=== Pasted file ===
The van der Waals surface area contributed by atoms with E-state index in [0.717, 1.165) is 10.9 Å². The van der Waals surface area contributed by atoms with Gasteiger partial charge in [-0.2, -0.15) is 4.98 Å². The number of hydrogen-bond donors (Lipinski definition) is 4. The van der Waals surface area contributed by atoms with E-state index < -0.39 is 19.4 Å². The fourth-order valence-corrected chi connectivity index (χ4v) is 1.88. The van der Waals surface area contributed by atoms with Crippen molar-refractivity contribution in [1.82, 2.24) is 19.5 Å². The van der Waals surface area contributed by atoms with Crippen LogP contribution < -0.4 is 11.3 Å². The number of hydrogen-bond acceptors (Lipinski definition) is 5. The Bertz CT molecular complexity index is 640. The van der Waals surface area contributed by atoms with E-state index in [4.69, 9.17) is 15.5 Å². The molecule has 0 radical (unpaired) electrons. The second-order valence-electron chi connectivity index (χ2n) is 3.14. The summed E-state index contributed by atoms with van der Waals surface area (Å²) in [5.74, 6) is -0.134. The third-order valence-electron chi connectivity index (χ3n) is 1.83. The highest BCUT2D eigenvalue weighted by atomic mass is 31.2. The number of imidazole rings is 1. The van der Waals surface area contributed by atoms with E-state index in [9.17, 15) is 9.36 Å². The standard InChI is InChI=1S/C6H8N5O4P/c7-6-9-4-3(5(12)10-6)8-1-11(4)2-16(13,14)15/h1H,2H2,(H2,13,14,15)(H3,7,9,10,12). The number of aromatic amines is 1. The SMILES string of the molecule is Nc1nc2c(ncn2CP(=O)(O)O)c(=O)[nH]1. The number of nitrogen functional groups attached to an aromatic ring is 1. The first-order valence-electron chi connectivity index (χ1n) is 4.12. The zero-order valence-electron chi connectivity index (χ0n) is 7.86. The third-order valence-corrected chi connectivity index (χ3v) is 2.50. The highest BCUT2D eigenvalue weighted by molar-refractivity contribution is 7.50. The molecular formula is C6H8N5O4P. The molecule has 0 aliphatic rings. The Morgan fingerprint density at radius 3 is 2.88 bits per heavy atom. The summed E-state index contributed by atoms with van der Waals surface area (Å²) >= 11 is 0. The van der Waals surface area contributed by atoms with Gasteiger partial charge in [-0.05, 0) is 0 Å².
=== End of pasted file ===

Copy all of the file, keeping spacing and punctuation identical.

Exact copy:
The van der Waals surface area contributed by atoms with E-state index in [0.717, 1.165) is 10.9 Å². The van der Waals surface area contributed by atoms with Gasteiger partial charge in [-0.2, -0.15) is 4.98 Å². The number of hydrogen-bond donors (Lipinski definition) is 4. The van der Waals surface area contributed by atoms with E-state index < -0.39 is 19.4 Å². The fourth-order valence-corrected chi connectivity index (χ4v) is 1.88. The van der Waals surface area contributed by atoms with Crippen molar-refractivity contribution in [1.82, 2.24) is 19.5 Å². The van der Waals surface area contributed by atoms with Crippen LogP contribution < -0.4 is 11.3 Å². The number of hydrogen-bond acceptors (Lipinski definition) is 5. The Bertz CT molecular complexity index is 640. The van der Waals surface area contributed by atoms with E-state index in [4.69, 9.17) is 15.5 Å². The molecule has 0 radical (unpaired) electrons. The second-order valence-electron chi connectivity index (χ2n) is 3.14. The summed E-state index contributed by atoms with van der Waals surface area (Å²) in [5.74, 6) is -0.134. The third-order valence-electron chi connectivity index (χ3n) is 1.83. The highest BCUT2D eigenvalue weighted by atomic mass is 31.2. The number of imidazole rings is 1. The van der Waals surface area contributed by atoms with E-state index in [9.17, 15) is 9.36 Å². The standard InChI is InChI=1S/C6H8N5O4P/c7-6-9-4-3(5(12)10-6)8-1-11(4)2-16(13,14)15/h1H,2H2,(H2,13,14,15)(H3,7,9,10,12). The number of aromatic amines is 1. The SMILES string of the molecule is Nc1nc2c(ncn2CP(=O)(O)O)c(=O)[nH]1. The number of nitrogen functional groups attached to an aromatic ring is 1. The first-order valence-electron chi connectivity index (χ1n) is 4.12. The zero-order valence-electron chi connectivity index (χ0n) is 7.86. The third-order valence-corrected chi connectivity index (χ3v) is 2.50. The highest BCUT2D eigenvalue weighted by molar-refractivity contribution is 7.50. The molecular formula is C6H8N5O4P. The molecule has 0 aliphatic rings. The Morgan fingerprint density at radius 3 is 2.88 bits per heavy atom. The summed E-state index contributed by atoms with van der Waals surface area (Å²) >= 11 is 0. The van der Waals surface area contributed by atoms with Gasteiger partial charge in [-0.05, 0) is 0 Å².